If Cooper's appeal to America to accept multilateralism as the price for legitimacy is rather ambiguously couched, his call to Europeans to acknowledge the realities of global politics, rather than taking shelter in idealism about the equality of post-imperial nation-states-some of which have proven to be destabilizing failures-is downright provocative:
When dealing with more old-fashioned kinds of states outside the postmodern limits, Europeans need to revert to the rougher methods of an earlier era-force, pre-emptive attack, deception, whatever is necessary for those who still live in the nineteenth century world of every state for itself. In the jungle, one must use the rules of the jungle.
And, while acknowledging that "humanitarian interventions are particularly dangerous for those who intervene," Cooper nonetheless argues that, in the name of safeguarding the peaceful coexistence of its post-modern idyll, post-modern states have a right to intervene in the affairs of "pre-modern" failed states and even "modern" states when they pose a significant enough risk to the intervening nation's interests, calculated-not without controversy-to also include scope for the post-modern ethos. Not that military force is the only means of intervention: Cooper also envisions "a limited form of voluntary empire…provided by programs of assistance of the IMF and the World Bank" whereby in return for financial support, faltering countries accept some form of international trusteeship. Cooper's proposals are, of course, fraught with peril, but they do merit consideration.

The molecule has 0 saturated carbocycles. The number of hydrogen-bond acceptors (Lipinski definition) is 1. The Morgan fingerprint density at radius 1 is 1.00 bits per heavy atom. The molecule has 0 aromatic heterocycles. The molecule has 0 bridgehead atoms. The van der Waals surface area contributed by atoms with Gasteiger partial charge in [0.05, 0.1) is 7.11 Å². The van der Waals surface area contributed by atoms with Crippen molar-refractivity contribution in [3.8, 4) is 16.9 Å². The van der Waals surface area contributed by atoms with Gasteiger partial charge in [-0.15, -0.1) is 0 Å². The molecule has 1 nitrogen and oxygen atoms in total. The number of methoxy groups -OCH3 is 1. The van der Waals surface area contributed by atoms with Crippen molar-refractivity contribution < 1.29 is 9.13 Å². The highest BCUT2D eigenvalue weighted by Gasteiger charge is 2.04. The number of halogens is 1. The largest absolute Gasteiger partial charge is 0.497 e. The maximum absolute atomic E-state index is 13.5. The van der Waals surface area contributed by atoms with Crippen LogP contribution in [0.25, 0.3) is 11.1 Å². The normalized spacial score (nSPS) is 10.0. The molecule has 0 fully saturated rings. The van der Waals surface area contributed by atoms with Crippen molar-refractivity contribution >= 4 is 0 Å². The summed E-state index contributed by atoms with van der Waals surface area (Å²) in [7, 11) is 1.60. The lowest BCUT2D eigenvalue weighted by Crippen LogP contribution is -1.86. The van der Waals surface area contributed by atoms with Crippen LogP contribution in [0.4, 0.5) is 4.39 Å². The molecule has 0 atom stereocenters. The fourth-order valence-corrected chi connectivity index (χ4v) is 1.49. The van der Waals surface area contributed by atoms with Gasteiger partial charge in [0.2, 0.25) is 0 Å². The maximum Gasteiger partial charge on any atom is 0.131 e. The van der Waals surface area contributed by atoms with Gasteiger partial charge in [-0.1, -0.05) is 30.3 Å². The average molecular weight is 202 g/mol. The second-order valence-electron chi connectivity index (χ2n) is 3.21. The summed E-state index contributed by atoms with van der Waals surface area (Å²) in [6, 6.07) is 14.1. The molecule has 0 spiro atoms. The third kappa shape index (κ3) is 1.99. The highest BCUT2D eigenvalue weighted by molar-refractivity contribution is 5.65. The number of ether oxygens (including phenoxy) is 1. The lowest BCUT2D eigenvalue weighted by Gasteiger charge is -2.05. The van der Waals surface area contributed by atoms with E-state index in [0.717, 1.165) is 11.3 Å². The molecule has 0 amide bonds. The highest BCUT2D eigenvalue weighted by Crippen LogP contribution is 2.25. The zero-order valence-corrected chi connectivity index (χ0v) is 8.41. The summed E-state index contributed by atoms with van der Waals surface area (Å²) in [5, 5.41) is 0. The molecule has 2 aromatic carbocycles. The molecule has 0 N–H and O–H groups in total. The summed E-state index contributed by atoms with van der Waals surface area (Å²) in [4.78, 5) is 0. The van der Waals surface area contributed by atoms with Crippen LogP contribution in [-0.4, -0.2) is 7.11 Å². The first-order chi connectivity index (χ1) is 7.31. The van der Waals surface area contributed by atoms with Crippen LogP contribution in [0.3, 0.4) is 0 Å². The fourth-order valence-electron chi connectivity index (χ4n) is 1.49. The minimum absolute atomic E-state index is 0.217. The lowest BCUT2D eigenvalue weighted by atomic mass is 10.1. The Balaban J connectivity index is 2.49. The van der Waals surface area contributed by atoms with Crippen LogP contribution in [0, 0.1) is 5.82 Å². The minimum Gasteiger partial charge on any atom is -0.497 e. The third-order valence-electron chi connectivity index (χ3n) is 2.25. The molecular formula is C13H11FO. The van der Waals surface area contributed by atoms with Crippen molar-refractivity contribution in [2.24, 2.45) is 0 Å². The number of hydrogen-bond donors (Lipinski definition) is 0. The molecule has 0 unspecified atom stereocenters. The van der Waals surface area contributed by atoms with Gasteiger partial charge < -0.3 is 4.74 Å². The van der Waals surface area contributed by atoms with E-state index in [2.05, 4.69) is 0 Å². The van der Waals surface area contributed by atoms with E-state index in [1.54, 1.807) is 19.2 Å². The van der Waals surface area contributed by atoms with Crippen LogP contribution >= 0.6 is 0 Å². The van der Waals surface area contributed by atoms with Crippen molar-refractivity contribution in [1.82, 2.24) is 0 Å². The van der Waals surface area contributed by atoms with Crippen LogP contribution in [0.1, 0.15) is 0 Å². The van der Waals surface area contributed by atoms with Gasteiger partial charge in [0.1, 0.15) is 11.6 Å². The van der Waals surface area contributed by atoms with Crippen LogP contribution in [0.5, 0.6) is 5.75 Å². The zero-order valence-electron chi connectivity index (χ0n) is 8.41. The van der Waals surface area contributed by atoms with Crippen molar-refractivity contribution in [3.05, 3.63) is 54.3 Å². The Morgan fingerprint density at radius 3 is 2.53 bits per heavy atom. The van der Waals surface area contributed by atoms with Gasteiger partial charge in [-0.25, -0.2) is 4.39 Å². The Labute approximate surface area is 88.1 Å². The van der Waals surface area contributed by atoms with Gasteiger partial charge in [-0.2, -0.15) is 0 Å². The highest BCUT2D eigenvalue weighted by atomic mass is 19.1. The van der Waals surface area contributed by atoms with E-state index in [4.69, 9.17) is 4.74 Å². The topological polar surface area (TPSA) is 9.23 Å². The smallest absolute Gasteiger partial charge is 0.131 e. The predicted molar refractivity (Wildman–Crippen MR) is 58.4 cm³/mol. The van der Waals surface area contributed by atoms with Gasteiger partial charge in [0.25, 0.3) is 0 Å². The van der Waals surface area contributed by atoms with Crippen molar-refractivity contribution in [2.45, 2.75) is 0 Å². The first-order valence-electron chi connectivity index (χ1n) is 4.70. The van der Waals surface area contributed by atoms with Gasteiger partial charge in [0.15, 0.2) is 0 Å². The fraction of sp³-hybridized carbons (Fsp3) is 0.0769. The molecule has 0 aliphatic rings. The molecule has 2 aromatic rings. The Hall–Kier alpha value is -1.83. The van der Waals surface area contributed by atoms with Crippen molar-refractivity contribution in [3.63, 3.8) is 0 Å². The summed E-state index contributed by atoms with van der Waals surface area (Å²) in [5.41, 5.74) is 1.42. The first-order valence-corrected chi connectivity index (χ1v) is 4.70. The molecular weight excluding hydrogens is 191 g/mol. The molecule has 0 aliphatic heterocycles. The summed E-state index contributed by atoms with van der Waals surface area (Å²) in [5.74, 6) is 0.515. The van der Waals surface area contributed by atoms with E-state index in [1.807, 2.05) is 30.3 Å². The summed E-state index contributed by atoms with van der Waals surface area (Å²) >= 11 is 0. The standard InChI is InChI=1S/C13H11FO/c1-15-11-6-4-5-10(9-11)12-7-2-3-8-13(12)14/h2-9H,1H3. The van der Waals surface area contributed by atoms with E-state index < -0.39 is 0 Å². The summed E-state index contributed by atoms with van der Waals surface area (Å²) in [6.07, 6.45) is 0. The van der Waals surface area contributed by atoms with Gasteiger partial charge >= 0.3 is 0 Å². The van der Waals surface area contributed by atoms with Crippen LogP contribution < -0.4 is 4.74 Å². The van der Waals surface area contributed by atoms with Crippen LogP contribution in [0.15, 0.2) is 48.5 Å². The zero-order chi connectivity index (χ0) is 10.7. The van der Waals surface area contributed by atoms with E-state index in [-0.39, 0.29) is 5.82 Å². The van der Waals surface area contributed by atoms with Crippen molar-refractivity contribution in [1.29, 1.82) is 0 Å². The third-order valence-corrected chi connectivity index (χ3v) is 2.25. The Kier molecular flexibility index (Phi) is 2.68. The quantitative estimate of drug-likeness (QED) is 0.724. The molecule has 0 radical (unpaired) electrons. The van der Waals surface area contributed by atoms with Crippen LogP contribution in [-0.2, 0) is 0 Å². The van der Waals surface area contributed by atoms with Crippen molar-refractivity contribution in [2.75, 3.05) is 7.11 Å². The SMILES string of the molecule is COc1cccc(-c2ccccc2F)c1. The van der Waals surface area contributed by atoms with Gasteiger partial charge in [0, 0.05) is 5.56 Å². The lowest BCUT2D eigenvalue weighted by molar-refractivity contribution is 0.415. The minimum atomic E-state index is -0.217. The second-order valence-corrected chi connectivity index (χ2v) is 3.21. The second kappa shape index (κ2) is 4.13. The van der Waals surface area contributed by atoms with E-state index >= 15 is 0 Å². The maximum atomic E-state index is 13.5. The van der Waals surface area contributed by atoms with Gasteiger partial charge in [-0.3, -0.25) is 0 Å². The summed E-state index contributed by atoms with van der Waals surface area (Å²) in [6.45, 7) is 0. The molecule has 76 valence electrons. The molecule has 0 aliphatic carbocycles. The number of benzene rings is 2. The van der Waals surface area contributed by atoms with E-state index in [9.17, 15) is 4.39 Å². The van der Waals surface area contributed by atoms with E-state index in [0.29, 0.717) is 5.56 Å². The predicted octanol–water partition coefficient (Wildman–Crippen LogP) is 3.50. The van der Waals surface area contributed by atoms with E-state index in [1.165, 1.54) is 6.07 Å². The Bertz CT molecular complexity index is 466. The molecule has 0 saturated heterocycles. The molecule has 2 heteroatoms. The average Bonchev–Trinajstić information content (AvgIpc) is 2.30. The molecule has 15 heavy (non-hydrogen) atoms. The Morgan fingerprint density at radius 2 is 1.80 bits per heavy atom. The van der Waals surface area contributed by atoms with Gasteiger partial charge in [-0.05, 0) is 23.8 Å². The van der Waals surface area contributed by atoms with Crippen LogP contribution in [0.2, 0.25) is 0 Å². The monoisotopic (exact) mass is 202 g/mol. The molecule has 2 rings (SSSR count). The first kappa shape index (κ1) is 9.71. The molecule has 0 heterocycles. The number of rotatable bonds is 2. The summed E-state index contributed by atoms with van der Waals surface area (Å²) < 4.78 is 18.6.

A stable world order in the twenty-first century will require of those who practice statecraft not only the discernment to recognize the new verities in the international system-including Europe's transformative paradigm shift in self-conception and the shift in the balance of power whereby WMDs and terrorists have rendered traditional security arrangements obsolete-but also the wisdom to acknowledge that human nature remains essentially unchanged and that at the heart of individual and national quests is the search for security and order. The condition sine qua non for peace in the present age is the acknowledgment of both the very real chaos that threatens the hard-won international order enjoyed by the post-modern world and the equally pressing necessity to re-envision interests and identity in the context of that threat. The Breaking of Nations is a welcome invitation to reexamine international relations, especially between the U.S. and its European allies, in that light.
Dr. J. Peter Pham, a former diplomat, is most recently the author of Liberia: Portrait of a Failed State (Reed Press, 2004).